As we stated above, we do not hold a child cannot be conclusively presumed legitimate in any case.   Nor do we hold the right to rebut such a presumption cannot be made subject to a statute of limitations;  other policies not discussed here support the imposition of a limitation.  (See In re Marriage of B., supra, 124 Cal.App.3d 524, 532, 177 Cal.Rptr. 429.)   However, where, as here, the presumption denies the child all rights to establish a relationship with a natural parent and does not protect the integrity of a family unit or the best interests of the child, it violates both the equal protection and due process clauses of the United States Constitution.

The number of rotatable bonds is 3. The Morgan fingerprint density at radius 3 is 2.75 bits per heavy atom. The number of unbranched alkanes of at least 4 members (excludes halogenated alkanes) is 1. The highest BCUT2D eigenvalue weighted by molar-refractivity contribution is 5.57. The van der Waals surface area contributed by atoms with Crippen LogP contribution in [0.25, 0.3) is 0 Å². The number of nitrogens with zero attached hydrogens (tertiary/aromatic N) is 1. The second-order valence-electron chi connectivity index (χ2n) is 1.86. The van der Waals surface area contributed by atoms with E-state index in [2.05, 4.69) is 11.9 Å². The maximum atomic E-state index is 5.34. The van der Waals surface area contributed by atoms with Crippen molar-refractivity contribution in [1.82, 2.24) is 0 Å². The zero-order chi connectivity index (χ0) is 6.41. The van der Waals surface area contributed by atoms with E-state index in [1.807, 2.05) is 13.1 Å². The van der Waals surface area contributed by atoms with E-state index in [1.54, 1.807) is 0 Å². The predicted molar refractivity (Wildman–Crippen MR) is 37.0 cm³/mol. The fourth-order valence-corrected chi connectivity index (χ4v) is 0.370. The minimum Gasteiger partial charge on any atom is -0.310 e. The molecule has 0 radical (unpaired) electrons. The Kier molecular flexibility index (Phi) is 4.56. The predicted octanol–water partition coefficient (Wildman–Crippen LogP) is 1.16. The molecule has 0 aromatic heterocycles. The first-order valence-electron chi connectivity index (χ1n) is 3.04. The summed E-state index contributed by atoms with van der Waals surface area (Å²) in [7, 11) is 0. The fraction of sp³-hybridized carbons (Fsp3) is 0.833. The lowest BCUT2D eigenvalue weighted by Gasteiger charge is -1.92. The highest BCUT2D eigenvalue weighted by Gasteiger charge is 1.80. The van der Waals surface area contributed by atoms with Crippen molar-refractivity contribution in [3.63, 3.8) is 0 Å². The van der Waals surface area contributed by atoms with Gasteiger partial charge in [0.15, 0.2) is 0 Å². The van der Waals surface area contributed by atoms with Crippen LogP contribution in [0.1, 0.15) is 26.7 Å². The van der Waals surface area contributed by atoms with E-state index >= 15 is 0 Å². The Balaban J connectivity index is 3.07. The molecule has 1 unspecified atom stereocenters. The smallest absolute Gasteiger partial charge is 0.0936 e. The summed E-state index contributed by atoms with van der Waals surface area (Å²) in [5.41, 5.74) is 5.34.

The judgment is reversed.


1.   Our constitutional review of section 621 focuses on its validity in the context of a paternity claim by the child.   It should be noted, however, section 621 also denies the putative father standing to challenge the presumption of legitimacy and this also raises serious constitutional questions.  (See R. McG. v. J.W. (1980) 44 Colo.App. 446, 615 P.2d 666.)   We do not address those questions only because our analysis of Michelle's rights disposes of the case.

GERALD BROWN, Presiding Judge.

COLOGNE and WORK, JJ., concur.

Copied to clipboard